The ‘safe’ chemicals used in plastics to replace hormone-disrupting BPA may carry the same risks, a new study reveals.
In 1999, now-renowned scientist Patricia Hunt accidentally discovered that most plastic products contain a chemical that disrupts hormones.
Bisphenol A (BPA) – which was used in children’s toys, medical devices, and food packaging – could affect cancer risk, fertility, and more, Hunt’s Washington State University team found.
Within 15 years, Hunt’s study had driven the US – and countries around the world – to ban BPA, mandating manufacturers to use safe alternatives, such as BPS.
But today, Hunt reveals, she has suffered ‘deja vu’: her latest research reveals replacement chemicals inflicted the same damage on the sperm and eggs of lab mice.
Hunt says that concerned consumers should just stick to one rule: it doesn’t matter what chemicals are on the label, ‘plastic products that show physical signs of damage or aging cannot be considered safe.’
Patricia Hunt, a Washington State University scientist, discovered BPA disrupts hormones in 1999. Now BPA is banned and alternatives are used. Her latest study today reveals the alternatives are risky
Hunt warns that our demand for plastic gives firms the impetus to override a slow, outdated regulatory system.
Regulators cannot keep up with the pace of new chemicals entering the market, allowing companies to push out poorly-tested alternatives as a quick-fix for our modern day products.
‘[R]egulatory agencies charged with assessing chemical safety cannot keep pace with the introduction of new chemicals,’ she and her team write in the new study, published today in Current Biology.
They add: ‘[I]t is easier and more cost effective under current chemical regulations to replace a chemical of concern with structural analogs rather than determine the attributes that make it hazardous.’
The first study, 20 years ago, was not planned.
Hunt had dedicated her career to looking at fertility and aging – how the age of eggs affects genes.
One day, after weeks of monitoring lab mice, her results came back wildly different, derailing the relative stability of the animals’ hormones.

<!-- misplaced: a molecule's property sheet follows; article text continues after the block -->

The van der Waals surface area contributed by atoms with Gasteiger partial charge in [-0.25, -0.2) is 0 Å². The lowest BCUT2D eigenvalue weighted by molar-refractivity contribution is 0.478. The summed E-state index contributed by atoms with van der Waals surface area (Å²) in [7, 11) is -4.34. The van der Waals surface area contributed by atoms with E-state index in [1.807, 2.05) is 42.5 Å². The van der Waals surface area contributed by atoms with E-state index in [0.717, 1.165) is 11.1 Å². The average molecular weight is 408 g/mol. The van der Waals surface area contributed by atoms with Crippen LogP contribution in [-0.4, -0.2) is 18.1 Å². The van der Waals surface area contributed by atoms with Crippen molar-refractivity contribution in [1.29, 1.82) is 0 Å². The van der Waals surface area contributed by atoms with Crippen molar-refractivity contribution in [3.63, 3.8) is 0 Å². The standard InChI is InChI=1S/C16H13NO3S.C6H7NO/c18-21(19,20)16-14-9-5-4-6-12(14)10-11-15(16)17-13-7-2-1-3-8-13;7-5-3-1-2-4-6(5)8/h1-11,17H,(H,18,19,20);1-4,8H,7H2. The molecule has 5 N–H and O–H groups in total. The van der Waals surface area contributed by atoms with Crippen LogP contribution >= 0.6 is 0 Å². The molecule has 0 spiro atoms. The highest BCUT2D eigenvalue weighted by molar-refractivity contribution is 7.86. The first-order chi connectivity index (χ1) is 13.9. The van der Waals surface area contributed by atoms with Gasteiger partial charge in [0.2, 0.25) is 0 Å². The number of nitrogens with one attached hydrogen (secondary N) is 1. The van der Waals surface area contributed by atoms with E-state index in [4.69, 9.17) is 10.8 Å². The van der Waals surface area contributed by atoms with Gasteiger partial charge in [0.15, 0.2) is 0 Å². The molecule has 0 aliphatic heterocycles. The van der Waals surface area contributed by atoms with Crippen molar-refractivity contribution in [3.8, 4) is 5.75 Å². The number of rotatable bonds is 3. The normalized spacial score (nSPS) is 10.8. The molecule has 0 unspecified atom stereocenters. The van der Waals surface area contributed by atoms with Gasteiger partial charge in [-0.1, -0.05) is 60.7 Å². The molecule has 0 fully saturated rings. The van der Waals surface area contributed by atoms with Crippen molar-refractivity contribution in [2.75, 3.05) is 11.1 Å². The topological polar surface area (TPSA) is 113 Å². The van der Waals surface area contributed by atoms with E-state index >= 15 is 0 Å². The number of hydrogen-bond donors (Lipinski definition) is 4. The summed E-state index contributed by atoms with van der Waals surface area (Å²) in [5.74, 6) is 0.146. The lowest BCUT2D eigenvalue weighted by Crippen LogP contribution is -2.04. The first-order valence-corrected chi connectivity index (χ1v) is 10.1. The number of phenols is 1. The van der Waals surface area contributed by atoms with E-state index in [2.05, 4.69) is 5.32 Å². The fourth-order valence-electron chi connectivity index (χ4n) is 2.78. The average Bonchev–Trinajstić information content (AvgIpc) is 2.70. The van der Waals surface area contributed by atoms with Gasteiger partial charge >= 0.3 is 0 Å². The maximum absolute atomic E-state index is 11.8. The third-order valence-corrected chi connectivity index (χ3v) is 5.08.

It transpired that a lab worker had accidentally cleaned the cage with a different detergent; one which contained BPA.
At the time, BPA was not a widely-recognized word. But Hunt decided to pursue it, and in doing so propelled herself into the sphere of regulation, government, and media.
These days, there are scores of public health warnings against BPA, urging people to check that their products contain safe alternatives. Water bottle companies are swift to react to any anti-plastic story that they do not use BPA in products marketed to the general public; they use BPS.
Hunt insists that even she was surprised by the results of the new study, published today in Current Biology.
Again, it happened somewhat by accident.
This time, the changes were more subtle because not all of the cages were contaminated, but a fair few. And this time, they were contaminated by something believed to be harmless.
They saw that the disturbance in the lab was causing problems in the production of both eggs and sperm.
Once they got the contamination under control, the researchers conducted additional controlled studies to test the effects of several replacement bisphenols, including a common replacement known as BPS.
Those studies confirm that replacement bisphenols produce remarkably similar chromosomal abnormalities to those seen so many years earlier in studies of BPA.
Hunt notes that the initial inadvertent exposure of their animals was remarkably similar to what might happen in people using plastics in that the exposure was accidental and highly variable. Not all of the animals’ cages were damaged, and so the findings differed among animals in different cages.
She adds that–although determining the levels of human exposure is difficult–their controlled experiments were conducted using low doses of BPS and other replacement bisphenols thought to be relevant to exposure in people using BPA-free plastics.
These problems, if they hold true in people as has been shown in the case of BPA, will carry over to future generations through their effects on the germline.
The researchers showed that, if it were possible to eliminate bisphenol contaminants completely, the effects would still persist for about three generations.
Hunt says more work is needed to determine whether some replacement bisphenols might be safer than others, noting that there are dozens of such chemicals now in use.
She also suspects that other widely used and endocrine-disrupting chemicals, including parabens, phthalates, and flame retardants, may be having similarly adverse affects on fertility that warrant much more study.
‘The ability to rapidly enhance the properties of a chemical has tremendous potential for treating cancer, enhancing medical and structural materials, and controlling dangerous infectious agents,’ the researchers write.
‘Importantly, this technology has paved the way for ‘green chemistry,’ a healthier future achieved by engineering chemicals to ensure against hazardous effects.’
However, they warn, more needs to be done to regulate such chemicals to avoid a merry-go-round of public health scandals.